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In US Open quarterfinals Roger Federer astonished by Grigor Dimitrov

4 min read

There has been a massive, unexpected development at the US Open: The “Big 3” in the men’s singles draw is down to one.

An injured No. 3 Roger Federer was surprised by Grigor Dimitrov, with the unseeded Bulgarian succeeding to the semifinals 3-6, 6-4, 3-6, 6-4, 6-2.

It’s the first time Dimitrov, 28, has defeated Federer in eight attempts. He’ll next face the fifth-ranked Daniil Medvedev, who defeated No. 23 seed Stan Wawrinka earlier Tuesday. Dimitrov and Medvedev have divided their two previous matches, back in 2017. Neither has reached a grand slam final.

After the fourth set, Federer sought the trainer and left the court for a medical respite, a rarity coming from him. His level dropped in the fifth set.

“I just needed some treatment on my upper — what is it — back, neck,” Federer told reporters. “Just needed to try to loosen it up, crack it and see if it was going to be better.

“Yeah, but this is Grigor’s moment and not my body’s moment, so… it’s OK.”

Image result for Federer vs Dimitrov

The exit of the 38-year-old Swiss follows world No. 1 Novak Djokovic; the 32-year-old Serb retired in his match in the round of 16 against Wawrinka on Sunday because of shoulder misfortune.

The lone member of the Big 3 left? That would be 18-time grand slam champion No. 2 Rafael Nadal, who is in the other half of the draw. The Spaniard, 33, continues to chase Federer, who leads the all-time men’s list with 20 major titles, and to try and distance himself from Djokovic, who has 16.

Nadal faces No. 20 seed Diego Schwartzman of Argentina — whom he is 7-0 against — on Wednesday in the quarterfinals.

This was not vintage Fed on Tuesday night. He looked off balance, failing on his shots and spraying errors. And Federer had an injury concern of his own.

Federer said the trouble in the affected area started Tuesday afternoon.

“I was able to play,” he said. “It’s OK. It’s how it goes. I tried my best. By far not too bad to give up or anything. Grigor was able to put me away. I fought with what I had. That’s it. So it’s OK.”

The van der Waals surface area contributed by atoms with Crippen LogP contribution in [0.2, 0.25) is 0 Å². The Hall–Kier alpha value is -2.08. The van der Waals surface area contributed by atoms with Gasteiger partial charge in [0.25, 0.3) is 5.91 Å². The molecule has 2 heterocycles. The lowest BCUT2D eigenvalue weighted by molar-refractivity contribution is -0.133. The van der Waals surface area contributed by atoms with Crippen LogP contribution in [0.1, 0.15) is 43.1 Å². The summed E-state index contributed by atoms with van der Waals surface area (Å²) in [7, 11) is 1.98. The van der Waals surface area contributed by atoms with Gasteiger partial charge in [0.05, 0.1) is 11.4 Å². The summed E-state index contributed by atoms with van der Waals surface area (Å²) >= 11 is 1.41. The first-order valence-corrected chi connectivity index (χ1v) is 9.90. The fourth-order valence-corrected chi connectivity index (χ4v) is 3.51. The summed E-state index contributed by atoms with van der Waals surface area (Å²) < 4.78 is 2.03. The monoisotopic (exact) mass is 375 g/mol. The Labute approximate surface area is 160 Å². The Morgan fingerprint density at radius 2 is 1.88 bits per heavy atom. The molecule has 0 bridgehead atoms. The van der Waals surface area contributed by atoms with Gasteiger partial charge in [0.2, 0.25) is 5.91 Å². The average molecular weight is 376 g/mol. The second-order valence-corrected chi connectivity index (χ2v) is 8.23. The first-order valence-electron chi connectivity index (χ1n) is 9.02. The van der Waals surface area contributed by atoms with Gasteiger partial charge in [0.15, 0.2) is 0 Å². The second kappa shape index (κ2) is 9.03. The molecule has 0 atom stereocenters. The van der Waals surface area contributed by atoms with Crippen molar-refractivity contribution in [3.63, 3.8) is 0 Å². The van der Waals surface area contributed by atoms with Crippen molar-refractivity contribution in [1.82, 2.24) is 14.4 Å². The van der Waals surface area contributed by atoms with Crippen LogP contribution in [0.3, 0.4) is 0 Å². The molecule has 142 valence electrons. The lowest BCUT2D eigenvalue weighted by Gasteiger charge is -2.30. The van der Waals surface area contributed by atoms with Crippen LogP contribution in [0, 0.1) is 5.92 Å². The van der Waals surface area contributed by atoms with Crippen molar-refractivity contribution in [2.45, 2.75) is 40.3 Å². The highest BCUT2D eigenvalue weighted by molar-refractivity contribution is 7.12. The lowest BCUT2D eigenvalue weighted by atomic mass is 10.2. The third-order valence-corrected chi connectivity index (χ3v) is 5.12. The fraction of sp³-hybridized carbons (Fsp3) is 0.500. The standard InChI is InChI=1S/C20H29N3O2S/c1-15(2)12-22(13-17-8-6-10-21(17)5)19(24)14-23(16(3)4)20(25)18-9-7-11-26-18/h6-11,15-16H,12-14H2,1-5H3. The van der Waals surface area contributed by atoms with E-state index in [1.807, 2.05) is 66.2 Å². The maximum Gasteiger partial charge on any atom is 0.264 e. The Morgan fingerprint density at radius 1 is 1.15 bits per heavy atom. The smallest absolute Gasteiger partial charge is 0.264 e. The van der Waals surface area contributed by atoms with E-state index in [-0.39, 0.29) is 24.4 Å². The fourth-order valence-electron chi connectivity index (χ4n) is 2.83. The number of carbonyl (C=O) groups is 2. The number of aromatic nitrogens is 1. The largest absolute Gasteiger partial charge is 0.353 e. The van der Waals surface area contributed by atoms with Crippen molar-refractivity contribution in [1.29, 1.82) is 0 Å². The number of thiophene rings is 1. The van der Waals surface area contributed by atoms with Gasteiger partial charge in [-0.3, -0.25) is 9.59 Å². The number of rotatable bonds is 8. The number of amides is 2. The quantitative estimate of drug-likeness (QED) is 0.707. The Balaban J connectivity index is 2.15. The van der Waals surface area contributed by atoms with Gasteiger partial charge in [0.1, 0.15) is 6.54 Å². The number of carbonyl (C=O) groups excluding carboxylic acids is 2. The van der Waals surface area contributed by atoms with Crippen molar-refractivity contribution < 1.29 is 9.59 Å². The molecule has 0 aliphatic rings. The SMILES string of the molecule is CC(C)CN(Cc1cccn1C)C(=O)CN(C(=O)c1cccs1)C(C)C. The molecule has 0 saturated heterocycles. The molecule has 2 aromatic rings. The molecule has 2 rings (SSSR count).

Federer was asked of his tournament plans for the rest of the year.

“I guess Laver Cup, Shanghai, Basel, maybe Paris, London,” he said. “That’s the schedule for now. I don’t know if the team have other ideas or not. I’m happy to get a bit of a break now, go back to practice, reassess and attack from there.”

The previous time Federer lost in five sets came in July in the final of Wimbledon, when he lost to Djokovic regardless of having two match points on his serve.

That loss did not cross his mind on Tuesday, he added.

“I know people read into it,” Federer said. “They think, all that stuff. That is definitely not the reason why I lost tonight. I was ready to go, try my best. It wasn’t enough. It’s purely here tonight.”

Federer hasn’t won the US Open since 2008.

Federer joins Novak Djokovic with his US Open exit.

Federer joins Novak Djokovic with his US Open exit.

In the meantime, Dimitrov, apart from seven double faults, played the cleaner match, taking advantage of a limped Federer late.

“Clearly in the end he was not at his best,” Dimitrov said. “I used every opportunity I had.”

Up until this point, it had been a dreary year for Dimitrov, having gone 1-7 in his last eight matches entering the US Open. Formerly ranked as high as No. 3 in the world in 2017, Dimitrov currently is 78th — his lowest ranking since he was 87th on June 4, 2012.

Dimitrov is the lowest-ranked grand slam semifinalist since No. 94 Rainer Schuettler at Wimbledon in 2008 and the lowest-ranked US Open semifinalist since Jimmy Connors at No. 174 in 1991.

This will be the Bulgarian’s third career major semifinal, having also reached this stage at the Australian Open in 2017 and Wimbledon in 2014.

“I think the past six, seven months have been pretty rough for me,” Dimitrov said. “But I had somebody to lean on, my friends, and my family. I kept on believing again in the work, the rehab I had to put behind my shoulder, the exercise, the practice, fixing up the racket a little bit. There were so many things I had to adjust in such a small but big period of time.

“Next thing you know, you’re almost end of the year, you have a result like that. It’s pretty special to me.”

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